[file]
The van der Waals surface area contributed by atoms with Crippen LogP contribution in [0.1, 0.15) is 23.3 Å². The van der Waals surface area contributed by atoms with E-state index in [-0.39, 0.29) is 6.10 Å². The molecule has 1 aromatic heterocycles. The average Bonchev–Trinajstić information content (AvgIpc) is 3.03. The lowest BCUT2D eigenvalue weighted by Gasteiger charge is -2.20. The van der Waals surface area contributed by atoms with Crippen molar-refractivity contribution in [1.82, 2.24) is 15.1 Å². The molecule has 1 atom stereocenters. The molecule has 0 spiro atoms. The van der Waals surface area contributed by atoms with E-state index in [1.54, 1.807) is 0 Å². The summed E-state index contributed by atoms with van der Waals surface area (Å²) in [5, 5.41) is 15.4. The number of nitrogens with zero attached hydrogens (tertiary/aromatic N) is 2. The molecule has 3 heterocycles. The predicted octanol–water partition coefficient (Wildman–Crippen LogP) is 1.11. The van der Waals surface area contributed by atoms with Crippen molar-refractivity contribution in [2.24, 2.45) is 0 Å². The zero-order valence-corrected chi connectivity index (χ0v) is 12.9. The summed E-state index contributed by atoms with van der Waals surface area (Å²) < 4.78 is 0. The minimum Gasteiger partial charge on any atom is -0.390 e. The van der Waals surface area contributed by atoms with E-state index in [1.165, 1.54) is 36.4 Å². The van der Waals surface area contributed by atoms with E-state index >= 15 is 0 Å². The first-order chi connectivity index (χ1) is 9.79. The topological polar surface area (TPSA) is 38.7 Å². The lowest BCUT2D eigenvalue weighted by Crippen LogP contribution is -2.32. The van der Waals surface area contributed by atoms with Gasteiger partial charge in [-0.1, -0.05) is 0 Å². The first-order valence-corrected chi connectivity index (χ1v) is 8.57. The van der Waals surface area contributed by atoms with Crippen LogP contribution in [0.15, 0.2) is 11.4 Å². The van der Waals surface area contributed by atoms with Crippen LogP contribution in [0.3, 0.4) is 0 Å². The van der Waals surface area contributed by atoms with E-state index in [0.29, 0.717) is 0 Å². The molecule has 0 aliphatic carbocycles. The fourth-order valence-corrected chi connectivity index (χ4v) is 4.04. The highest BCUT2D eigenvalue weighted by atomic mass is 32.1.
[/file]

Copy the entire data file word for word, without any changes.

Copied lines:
The van der Waals surface area contributed by atoms with Crippen LogP contribution in [0.1, 0.15) is 23.3 Å². The van der Waals surface area contributed by atoms with E-state index in [-0.39, 0.29) is 6.10 Å². The molecule has 1 aromatic heterocycles. The average Bonchev–Trinajstić information content (AvgIpc) is 3.03. The lowest BCUT2D eigenvalue weighted by Gasteiger charge is -2.20. The van der Waals surface area contributed by atoms with Crippen molar-refractivity contribution in [1.82, 2.24) is 15.1 Å². The molecule has 1 atom stereocenters. The molecule has 0 spiro atoms. The van der Waals surface area contributed by atoms with E-state index in [1.54, 1.807) is 0 Å². The summed E-state index contributed by atoms with van der Waals surface area (Å²) in [5, 5.41) is 15.4. The number of nitrogens with zero attached hydrogens (tertiary/aromatic N) is 2. The molecule has 3 heterocycles. The predicted octanol–water partition coefficient (Wildman–Crippen LogP) is 1.11. The van der Waals surface area contributed by atoms with Crippen molar-refractivity contribution in [2.24, 2.45) is 0 Å². The zero-order valence-corrected chi connectivity index (χ0v) is 12.9. The summed E-state index contributed by atoms with van der Waals surface area (Å²) < 4.78 is 0. The minimum Gasteiger partial charge on any atom is -0.390 e. The van der Waals surface area contributed by atoms with E-state index in [1.165, 1.54) is 36.4 Å². The van der Waals surface area contributed by atoms with E-state index >= 15 is 0 Å². The first-order chi connectivity index (χ1) is 9.79. The topological polar surface area (TPSA) is 38.7 Å². The lowest BCUT2D eigenvalue weighted by Crippen LogP contribution is -2.32. The van der Waals surface area contributed by atoms with Gasteiger partial charge in [-0.1, -0.05) is 0 Å². The first-order valence-corrected chi connectivity index (χ1v) is 8.57. The van der Waals surface area contributed by atoms with Crippen LogP contribution in [0.15, 0.2) is 11.4 Å². The van der Waals surface area contributed by atoms with Crippen LogP contribution in [0.3, 0.4) is 0 Å². The van der Waals surface area contributed by atoms with E-state index in [0.29, 0.717) is 0 Å². The molecule has 0 aliphatic carbocycles. The fourth-order valence-corrected chi connectivity index (χ4v) is 4.04. The highest BCUT2D eigenvalue weighted by atomic mass is 32.1.